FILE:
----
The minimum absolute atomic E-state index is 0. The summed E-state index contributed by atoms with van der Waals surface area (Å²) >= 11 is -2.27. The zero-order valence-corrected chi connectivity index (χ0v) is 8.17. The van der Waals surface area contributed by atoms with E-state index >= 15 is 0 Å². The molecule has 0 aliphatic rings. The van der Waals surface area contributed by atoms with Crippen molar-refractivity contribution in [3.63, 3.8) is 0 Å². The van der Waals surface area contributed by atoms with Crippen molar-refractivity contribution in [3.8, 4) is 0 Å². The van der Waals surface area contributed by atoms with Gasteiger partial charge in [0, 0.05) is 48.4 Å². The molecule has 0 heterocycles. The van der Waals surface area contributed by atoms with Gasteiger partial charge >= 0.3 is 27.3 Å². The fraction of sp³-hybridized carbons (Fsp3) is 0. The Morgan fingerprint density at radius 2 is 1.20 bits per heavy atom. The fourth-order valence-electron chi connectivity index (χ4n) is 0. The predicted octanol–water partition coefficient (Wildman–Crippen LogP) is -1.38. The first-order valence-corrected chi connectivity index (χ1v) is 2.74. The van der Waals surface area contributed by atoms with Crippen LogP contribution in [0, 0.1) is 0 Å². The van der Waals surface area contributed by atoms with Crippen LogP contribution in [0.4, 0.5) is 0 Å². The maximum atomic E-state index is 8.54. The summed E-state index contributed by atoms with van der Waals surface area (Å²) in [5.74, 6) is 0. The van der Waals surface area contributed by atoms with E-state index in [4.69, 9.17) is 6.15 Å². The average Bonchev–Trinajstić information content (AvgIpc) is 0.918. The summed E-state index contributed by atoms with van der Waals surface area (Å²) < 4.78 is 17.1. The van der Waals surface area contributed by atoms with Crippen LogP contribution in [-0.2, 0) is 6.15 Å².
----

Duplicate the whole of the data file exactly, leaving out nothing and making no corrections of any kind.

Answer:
The minimum absolute atomic E-state index is 0. The summed E-state index contributed by atoms with van der Waals surface area (Å²) >= 11 is -2.27. The zero-order valence-corrected chi connectivity index (χ0v) is 8.17. The van der Waals surface area contributed by atoms with E-state index >= 15 is 0 Å². The molecule has 0 aliphatic rings. The van der Waals surface area contributed by atoms with Crippen molar-refractivity contribution in [3.63, 3.8) is 0 Å². The van der Waals surface area contributed by atoms with Crippen molar-refractivity contribution in [3.8, 4) is 0 Å². The van der Waals surface area contributed by atoms with Gasteiger partial charge in [0, 0.05) is 48.4 Å². The molecule has 0 heterocycles. The van der Waals surface area contributed by atoms with Gasteiger partial charge >= 0.3 is 27.3 Å². The fraction of sp³-hybridized carbons (Fsp3) is 0. The Morgan fingerprint density at radius 2 is 1.20 bits per heavy atom. The fourth-order valence-electron chi connectivity index (χ4n) is 0. The predicted octanol–water partition coefficient (Wildman–Crippen LogP) is -1.38. The first-order valence-corrected chi connectivity index (χ1v) is 2.74. The van der Waals surface area contributed by atoms with Crippen LogP contribution in [0, 0.1) is 0 Å². The van der Waals surface area contributed by atoms with Crippen LogP contribution in [0.4, 0.5) is 0 Å². The maximum atomic E-state index is 8.54. The summed E-state index contributed by atoms with van der Waals surface area (Å²) in [5.74, 6) is 0. The van der Waals surface area contributed by atoms with E-state index in [4.69, 9.17) is 6.15 Å². The average Bonchev–Trinajstić information content (AvgIpc) is 0.918. The summed E-state index contributed by atoms with van der Waals surface area (Å²) < 4.78 is 17.1. The van der Waals surface area contributed by atoms with Crippen LogP contribution in [-0.2, 0) is 6.15 Å².